Consumers have become more aware of the environmental and ethical impact of mining as information is spread freely and quickly. “Overall, consumers are more educated about diamonds than they’ve ever been,” Reinsmith points out, adding that technology goes hand-in-hand with ensuring sustainable diamonds with known origins. Jewelers have to not only know their consumers well but also their product. “Someone who can’t explain electric cars can’t sell electric cars,” says Payne. Reinsmith agrees, adding, “Knowledge is power in this industry.”
   Traditional mediums of reaching consumers have fallen out of favor. “The introduction of the modern smartphone is probably one of the biggest disrupters in marketing in generations,” observes Shane O’Neill, vice president of Fruchtman Marketing, a marketing agency for the jewelry industry. He notes that most jewelers are still relying on TV, radio, newspaper and magazines for advertising, with many just having an ineffectual online presence. “In the past, people came home from work, and they might surf the internet or watch TV. For most of the day, they weren’t connected. Now, with smartphones, people are browsing more frequently,” O’Neill explains. “Now they’re plugged in all the time.”
   Technology has also benefited retailers by improving their reach. Paid search, analytics, geotargeting and responsive web design are some tools available to jewelers to keep up with the demands of young consumers. Currently, O’Neill feels that the jewelry industry is inadequately engaging with consumers digitally. “The jewelry industry is about five years behind other industries that have adopted digital marketing,” O’Neill says. “I suspect it’s because all these new technologies came about rather quickly and people in the jewelry industry have a hard time diverting their marketing dollars to these new forms. There is still a lot of hesitation to get involved.” The jewelry industry must keep up or risk being left in the dust, O’Neill notes.
Sci-fi or Distant Reality?
   For diamond growing and manufacturing, many believe the technology is not going to get much better. Weinstein feels that diamond gemstone growers don’t need to make stones any larger than they already are as the market for large lab-grown diamonds is limited. The growth process could be made faster and more efficient but making them cheaper might be counterproductive, he thinks. Payne believes that the future of lab-grown diamonds is not to displace the natural-mined diamond jewelry industry. “It is to improve the size and purity of grown diamonds for computational and scientific purposes,” Payne notes. “I believe that in my lifetime you will need to rename Silicon Valley to ‘Diamond Valley’ because computer chips will transition to being fabricated on lab-grown diamond wafers instead of silicon wafers.”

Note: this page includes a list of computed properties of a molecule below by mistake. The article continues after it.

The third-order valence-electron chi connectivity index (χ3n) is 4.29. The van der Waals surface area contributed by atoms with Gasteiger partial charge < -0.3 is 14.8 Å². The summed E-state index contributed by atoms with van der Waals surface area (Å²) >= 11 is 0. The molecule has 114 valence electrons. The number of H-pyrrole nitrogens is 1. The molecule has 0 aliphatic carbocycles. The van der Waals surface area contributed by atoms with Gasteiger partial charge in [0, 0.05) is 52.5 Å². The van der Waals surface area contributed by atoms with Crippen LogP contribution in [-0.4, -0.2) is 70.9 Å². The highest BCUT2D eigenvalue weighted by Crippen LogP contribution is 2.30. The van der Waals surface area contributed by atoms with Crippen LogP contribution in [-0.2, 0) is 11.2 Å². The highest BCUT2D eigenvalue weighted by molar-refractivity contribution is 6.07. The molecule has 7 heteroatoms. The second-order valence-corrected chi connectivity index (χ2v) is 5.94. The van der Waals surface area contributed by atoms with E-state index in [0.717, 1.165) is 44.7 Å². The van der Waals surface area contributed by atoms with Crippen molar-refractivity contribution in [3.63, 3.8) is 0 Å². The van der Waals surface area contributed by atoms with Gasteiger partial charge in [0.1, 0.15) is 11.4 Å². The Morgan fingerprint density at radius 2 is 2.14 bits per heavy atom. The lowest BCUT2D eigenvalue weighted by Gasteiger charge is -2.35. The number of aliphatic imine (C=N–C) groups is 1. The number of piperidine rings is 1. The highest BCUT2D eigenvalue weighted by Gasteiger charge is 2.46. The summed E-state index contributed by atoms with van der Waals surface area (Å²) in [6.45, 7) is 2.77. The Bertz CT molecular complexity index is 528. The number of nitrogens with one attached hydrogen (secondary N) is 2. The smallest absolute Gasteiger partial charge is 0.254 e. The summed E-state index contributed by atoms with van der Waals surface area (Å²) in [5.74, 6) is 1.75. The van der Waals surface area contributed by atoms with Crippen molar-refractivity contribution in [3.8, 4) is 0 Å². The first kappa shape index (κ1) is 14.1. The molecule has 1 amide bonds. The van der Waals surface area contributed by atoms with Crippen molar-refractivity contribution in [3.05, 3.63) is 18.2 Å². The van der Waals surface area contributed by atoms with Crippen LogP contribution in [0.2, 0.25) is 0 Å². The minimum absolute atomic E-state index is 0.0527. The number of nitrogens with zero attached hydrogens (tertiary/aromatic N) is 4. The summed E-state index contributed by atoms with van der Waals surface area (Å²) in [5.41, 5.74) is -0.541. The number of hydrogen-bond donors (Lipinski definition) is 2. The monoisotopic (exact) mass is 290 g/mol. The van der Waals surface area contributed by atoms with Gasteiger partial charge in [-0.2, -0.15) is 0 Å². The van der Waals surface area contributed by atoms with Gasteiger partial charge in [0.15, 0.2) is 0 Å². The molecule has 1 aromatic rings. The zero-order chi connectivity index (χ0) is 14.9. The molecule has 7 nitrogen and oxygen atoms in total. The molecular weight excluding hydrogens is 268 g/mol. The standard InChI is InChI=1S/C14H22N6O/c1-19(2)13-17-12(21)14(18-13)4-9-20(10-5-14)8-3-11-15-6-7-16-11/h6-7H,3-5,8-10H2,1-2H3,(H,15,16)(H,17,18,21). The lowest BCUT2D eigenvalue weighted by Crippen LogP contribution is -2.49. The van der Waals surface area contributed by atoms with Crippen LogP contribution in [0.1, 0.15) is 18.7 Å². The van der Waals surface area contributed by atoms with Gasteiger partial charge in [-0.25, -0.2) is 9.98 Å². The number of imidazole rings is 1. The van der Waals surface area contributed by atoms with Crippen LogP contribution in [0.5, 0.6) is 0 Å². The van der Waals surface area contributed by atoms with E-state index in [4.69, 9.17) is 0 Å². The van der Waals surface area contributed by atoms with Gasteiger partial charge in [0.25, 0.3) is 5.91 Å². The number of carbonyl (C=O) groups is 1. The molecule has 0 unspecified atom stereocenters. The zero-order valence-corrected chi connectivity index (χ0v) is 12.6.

Instead, it is likely that technology that affects the diamond narrative and how retailers and wholesalers operate will continue to evolve. Developments on the horizon include augmented reality (AR) — giving consumers the ability to project jewelry onto their hands — or diamond education available through smartphone apps. Weinstein is also working on integrating artificial intelligence and machine learning with diamond detection and grading, hoping to boost consumer confidence in diamonds. These innovations will come to shape how jewelers do business and the consumer’s experience.
   While currently the diamond industry is slow to adapt to the rapid technological changes, O’Neill is optimistic about the future. “You see sons and daughters in their late 20s and early 30s starting to take over their parents’ businesses. They’re extremely aggressive online, they’re very well informed and they’re not conservative at all,” O’Neill says. “The next generation of jewelers is coming up,” he concludes.